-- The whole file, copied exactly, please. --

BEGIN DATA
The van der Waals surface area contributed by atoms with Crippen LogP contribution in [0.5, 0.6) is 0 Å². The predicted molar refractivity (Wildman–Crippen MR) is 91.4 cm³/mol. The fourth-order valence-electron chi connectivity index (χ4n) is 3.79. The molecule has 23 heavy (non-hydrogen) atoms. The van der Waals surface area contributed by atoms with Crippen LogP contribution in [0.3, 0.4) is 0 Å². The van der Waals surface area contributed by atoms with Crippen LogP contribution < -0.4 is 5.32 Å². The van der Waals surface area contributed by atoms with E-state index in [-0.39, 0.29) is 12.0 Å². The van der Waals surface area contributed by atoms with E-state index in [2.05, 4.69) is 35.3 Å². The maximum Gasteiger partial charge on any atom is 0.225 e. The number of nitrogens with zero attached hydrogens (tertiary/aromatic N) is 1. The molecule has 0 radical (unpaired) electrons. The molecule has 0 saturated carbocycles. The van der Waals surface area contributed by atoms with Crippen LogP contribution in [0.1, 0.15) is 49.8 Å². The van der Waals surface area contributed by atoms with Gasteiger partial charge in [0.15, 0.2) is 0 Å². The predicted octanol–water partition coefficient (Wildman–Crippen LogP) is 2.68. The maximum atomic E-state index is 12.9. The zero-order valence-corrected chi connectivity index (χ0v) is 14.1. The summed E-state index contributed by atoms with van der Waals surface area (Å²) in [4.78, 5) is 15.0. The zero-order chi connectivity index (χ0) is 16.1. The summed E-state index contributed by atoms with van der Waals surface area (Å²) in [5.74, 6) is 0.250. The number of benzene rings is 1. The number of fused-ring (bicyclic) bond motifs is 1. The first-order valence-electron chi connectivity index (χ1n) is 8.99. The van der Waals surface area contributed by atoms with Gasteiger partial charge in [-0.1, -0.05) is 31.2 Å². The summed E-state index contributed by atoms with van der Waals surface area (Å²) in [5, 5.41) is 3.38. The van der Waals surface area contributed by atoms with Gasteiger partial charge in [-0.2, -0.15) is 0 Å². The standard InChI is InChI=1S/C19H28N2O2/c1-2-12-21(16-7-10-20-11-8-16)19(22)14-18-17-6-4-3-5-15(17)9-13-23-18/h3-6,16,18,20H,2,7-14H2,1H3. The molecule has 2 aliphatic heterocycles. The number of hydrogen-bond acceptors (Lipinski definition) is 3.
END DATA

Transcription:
The van der Waals surface area contributed by atoms with Crippen LogP contribution in [0.5, 0.6) is 0 Å². The predicted molar refractivity (Wildman–Crippen MR) is 91.4 cm³/mol. The fourth-order valence-electron chi connectivity index (χ4n) is 3.79. The molecule has 23 heavy (non-hydrogen) atoms. The van der Waals surface area contributed by atoms with Crippen LogP contribution in [0.3, 0.4) is 0 Å². The van der Waals surface area contributed by atoms with Crippen LogP contribution < -0.4 is 5.32 Å². The van der Waals surface area contributed by atoms with E-state index in [-0.39, 0.29) is 12.0 Å². The van der Waals surface area contributed by atoms with E-state index in [2.05, 4.69) is 35.3 Å². The maximum Gasteiger partial charge on any atom is 0.225 e. The number of nitrogens with zero attached hydrogens (tertiary/aromatic N) is 1. The molecule has 0 radical (unpaired) electrons. The molecule has 0 saturated carbocycles. The van der Waals surface area contributed by atoms with Crippen LogP contribution in [0.1, 0.15) is 49.8 Å². The van der Waals surface area contributed by atoms with Gasteiger partial charge in [0.15, 0.2) is 0 Å². The predicted octanol–water partition coefficient (Wildman–Crippen LogP) is 2.68. The maximum atomic E-state index is 12.9. The zero-order valence-corrected chi connectivity index (χ0v) is 14.1. The summed E-state index contributed by atoms with van der Waals surface area (Å²) in [4.78, 5) is 15.0. The zero-order chi connectivity index (χ0) is 16.1. The summed E-state index contributed by atoms with van der Waals surface area (Å²) in [5.74, 6) is 0.250. The number of benzene rings is 1. The number of fused-ring (bicyclic) bond motifs is 1. The first-order valence-electron chi connectivity index (χ1n) is 8.99. The van der Waals surface area contributed by atoms with Gasteiger partial charge in [-0.1, -0.05) is 31.2 Å². The summed E-state index contributed by atoms with van der Waals surface area (Å²) in [5, 5.41) is 3.38. The van der Waals surface area contributed by atoms with Gasteiger partial charge in [-0.2, -0.15) is 0 Å². The standard InChI is InChI=1S/C19H28N2O2/c1-2-12-21(16-7-10-20-11-8-16)19(22)14-18-17-6-4-3-5-15(17)9-13-23-18/h3-6,16,18,20H,2,7-14H2,1H3. The molecule has 2 aliphatic heterocycles. The number of hydrogen-bond acceptors (Lipinski definition) is 3.